The Anchor of Culture
Several rheumatic illnesses, such as lupus, disproportionately affect women of color. Culture plays a major role in how we define, relate to, and treat illness. Culture can color a patient’s values about medicines and certain treatment modalities. The social worker on the team can often unearth this important information and explore its impacts on patient care and disease management. Often, the social work serves as the cross-cultural facilitator between team members and the patient, providing a cultural context that is extremely valuable and can affect care tremendously or derail the care plan altogether. Knowing patients’ cultural values helps the team work with them from a place of dignity and respect, acknowledging their cultural norms while integrating western scientific treatment modalities, co-creating a more realistic care plan.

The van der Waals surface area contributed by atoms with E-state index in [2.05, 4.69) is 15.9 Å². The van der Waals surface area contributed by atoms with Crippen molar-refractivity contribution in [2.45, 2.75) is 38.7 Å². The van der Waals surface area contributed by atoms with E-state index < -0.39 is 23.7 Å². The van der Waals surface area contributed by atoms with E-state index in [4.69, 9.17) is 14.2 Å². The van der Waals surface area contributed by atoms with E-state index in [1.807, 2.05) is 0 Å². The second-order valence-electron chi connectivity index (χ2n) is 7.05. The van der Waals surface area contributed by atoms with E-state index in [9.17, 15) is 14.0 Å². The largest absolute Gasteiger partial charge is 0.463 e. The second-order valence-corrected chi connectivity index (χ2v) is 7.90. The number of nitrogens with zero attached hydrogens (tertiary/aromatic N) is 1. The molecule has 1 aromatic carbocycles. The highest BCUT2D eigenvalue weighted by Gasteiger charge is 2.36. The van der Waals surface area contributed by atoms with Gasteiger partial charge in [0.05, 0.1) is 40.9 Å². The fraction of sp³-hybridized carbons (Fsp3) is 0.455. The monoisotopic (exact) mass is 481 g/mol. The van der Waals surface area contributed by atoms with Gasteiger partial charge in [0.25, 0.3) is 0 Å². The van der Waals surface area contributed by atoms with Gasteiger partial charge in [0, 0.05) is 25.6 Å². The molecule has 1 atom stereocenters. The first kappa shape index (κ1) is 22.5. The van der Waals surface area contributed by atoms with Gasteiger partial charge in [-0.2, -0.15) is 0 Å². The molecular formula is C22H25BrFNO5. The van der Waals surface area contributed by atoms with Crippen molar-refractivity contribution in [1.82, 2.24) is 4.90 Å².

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Explore This IssueDecember 2013
Social workers are an integral part of the rheumatology interdisciplinary care team. Their skill set lends itself to fostering invaluable trusted relationships with both patients and the care team, which truly fuels patient-centered care. These enduring relationships create a sacred space of trust that serves as a portal for activating patient empowerment, building resilience, optimizing communication, and cultivating self-determination, which powers patient engagement and ultimately optimizes the best patient outcome.
Jillian Rose is a social work manager at the Hospital for Special Surgery. She is a member of the ARHP Practice Committee, the Hispanic/Latino Work Group for the National Institute of Arthritis and Musculoskeletal and Skin Diseases Multicultural Initiative Strategic Planning Committee, and Department of Health and Human Services Office of Minority Health’s Initiative for Eliminating Health Disparities in Lupus.
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